Marcia Griffiths, Chronixx, Chalice and The Other Side of Moses Davis will add a tasty mix of sweet reggae to the 2014 Jamaica Jazz & Blues Festival between tomorrow and Saturday at the Trelawny Multi-Purpose Stadium in Greenfield, Trelawny.
The Queen of Reggae, Marcia Griffiths, will celebrate her 50th anniversary in the music industry with a special performance tomorrow. Bob Andy, Judy Mowatt, Freddie McGregor, Tony Gregory and Chris Martin will also make appearances during the Golden Jubilee celebration of Griffiths' career.
Griffiths, known for her smooth delivery and effervescent performances, was a member of the all-female trio the I-Threes, which did their own recordings and performance as well as harmony for Bob Marley & the Wailers.
Advocate of the Reggae Revival, Chronixx, is also slated to deliver onstage at this year's Jamaica Jazz & Blues Festival. Chronixx has fast risen to the forefront of reggae music with a string of popular songs, including Smile Jamaica, Behind Curtain, Odd Ras and They Don't Know.
Chronixx has steadily improved his craft and, among his more recent well-known songs, are Here Comes Trouble and Me Alright, the latter recorded with Kabaka Pyramid.
One of Jamaica's finest dancehall performers, Beenie Man, will be showcased through an entirely different lens, as the Grammy Award-winning deejay will be performing under the theme 'The Other Side of Moses Davis'.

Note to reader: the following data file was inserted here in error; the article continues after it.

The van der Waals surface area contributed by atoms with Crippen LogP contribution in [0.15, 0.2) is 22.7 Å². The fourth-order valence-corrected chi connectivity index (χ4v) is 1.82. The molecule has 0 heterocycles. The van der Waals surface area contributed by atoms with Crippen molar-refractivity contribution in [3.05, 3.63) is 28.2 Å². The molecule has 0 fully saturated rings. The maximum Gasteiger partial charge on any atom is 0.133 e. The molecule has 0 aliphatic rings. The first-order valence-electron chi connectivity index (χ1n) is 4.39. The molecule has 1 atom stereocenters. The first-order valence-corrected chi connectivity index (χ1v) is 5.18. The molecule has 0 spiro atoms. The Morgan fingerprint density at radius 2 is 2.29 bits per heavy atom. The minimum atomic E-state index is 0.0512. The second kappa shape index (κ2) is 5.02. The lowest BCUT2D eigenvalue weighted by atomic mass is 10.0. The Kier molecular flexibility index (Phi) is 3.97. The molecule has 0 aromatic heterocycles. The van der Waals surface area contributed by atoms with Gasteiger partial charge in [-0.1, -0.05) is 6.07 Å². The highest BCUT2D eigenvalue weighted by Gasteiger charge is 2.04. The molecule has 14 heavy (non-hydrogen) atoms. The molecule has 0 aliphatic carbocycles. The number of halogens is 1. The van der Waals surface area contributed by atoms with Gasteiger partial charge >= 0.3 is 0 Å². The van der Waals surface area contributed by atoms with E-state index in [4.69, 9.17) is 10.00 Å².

The 2014 Jamaica Jazz & Blues Festival's star-studded line-up includes Chaka Khan, Chrisette Michele, Mary Wilson and Crystal Gayle. Other acts include Joe, the silky smooth Beres Hammond and Protoje who, all together, will combine for a diverse set of performances.
The festival is sponsored by The Jamaica Tourist Board (JTB), Consumer Brands Ltd. Seaboard Marine, Knutsford Express, Jamaica Observer, Courts and Intelligent Multimedia.
REGGAE singer Beres Hammond will be one of the featured acts at this year's staging of the Jamaica Jazz & Blues Festival to be held at the Trelawny Multi-Purpose Stadium on January 30 to February 1, 2014.
Hammond, 60, is one of five nominees for the Best Reggae Album category at the 56th annual Grammy Awards scheduled for January 26 at the Nokia Theatre in Los Angeles.
The nomination of One Love, One Life is Hammond's second. The first was for his 2001 effort Music is Life.
In October, the St Mary-born singer was bestowed Jamaica's fourth-highest honour — the Order of Jamaica — by the Government for "his exceptional and dedicated contribution to the music industry".
Hammond has been recording since the early 1970s. Though he first came to prominence as lead singer for the Zap Pow band and as a solo balladeer with producer Willie Lindo during that decade, it was not until the 1980s when he embraced the emerging dancehall sound that he broke through in a big way.
The Lindo-produced What One Dance Can Do revived his career in the mid-1980s. By the next decade, Hammond was a bona fide star, recording countless hit songs for producers like Donovan Germain, head of Penthouse Records.
Germain's hits with Hammond include Tempted To Touch and Pull up The Vibes.
An international cast of American singers is assembled for the 18th staging of the Jamaica Jazz & Blues Festival. They include Chaka Khan, Toni Braxton, Aaron Neville, Crystal Gayle, Chrisette Michele and Joe.